school is open pictureThe 2014-15 school year is underway! With the start of school comes extra foot, car and bus traffic. Be prepared to leave earlier and slow your commute in the morning and afternoon hours. Be aware of children waiting at bus stops, walking along roadways and at crosswalks. Be extra cautious at the crosswalk in front of the fire department, where children are crossing and traffic is turning in/out to access the school. SLOW DOWN when entering this area! If you are approaching or following a school bus, pay attention! School bus drivers will turn on flashing amber lights 100 – 300 feet in advance, to warn traffic that the bus is preparing to stop on the road to load or unload children. Drivers should get ready to stop. Remember that you cannot pass a school bus when the red lights are flashing! Let’s keep our children safe this year! All it takes is awareness and patience!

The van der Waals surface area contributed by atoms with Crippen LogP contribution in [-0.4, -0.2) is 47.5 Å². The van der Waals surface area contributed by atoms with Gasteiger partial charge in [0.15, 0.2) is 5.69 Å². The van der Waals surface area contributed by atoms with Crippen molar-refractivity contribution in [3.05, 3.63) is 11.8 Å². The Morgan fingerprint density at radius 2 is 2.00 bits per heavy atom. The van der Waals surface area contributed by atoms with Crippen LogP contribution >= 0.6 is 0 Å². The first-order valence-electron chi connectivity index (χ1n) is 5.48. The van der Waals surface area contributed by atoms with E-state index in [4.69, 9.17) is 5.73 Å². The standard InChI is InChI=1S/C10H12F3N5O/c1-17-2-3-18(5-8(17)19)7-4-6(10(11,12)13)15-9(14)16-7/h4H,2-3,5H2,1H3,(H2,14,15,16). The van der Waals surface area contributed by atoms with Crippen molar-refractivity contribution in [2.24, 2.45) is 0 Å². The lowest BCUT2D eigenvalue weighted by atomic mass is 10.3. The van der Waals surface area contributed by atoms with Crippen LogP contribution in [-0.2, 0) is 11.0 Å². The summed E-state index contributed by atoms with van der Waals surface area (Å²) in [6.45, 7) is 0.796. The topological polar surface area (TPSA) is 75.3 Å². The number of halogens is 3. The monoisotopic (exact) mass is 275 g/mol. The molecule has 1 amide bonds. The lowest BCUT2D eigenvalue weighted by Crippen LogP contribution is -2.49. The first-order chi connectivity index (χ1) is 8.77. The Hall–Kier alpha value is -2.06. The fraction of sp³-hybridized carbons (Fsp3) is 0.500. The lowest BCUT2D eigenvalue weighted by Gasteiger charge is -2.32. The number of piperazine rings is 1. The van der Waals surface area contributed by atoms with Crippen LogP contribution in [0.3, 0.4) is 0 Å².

VRFPD Calls Responded to July 1-31

Fire  2

Emergency Medical Service 25

Hazardous Condition  2

Service Call  6

Good Intent  6

No Emergency Found  0

False Alarm  0

Total 41

Vernonia RFPD Monthly Update

Station and Grounds:
• Several of our volunteers rebuilt and installed the new Fire Danger sign next to the station.
• The district is working on bids to upgrade and install more efficient lighting inside, as well as add some exterior lighting for safety of our responders.
• The red Suburban (previously C450) has been re-numbered U458 and is being used to transport students to class and for response by our duty shift officers.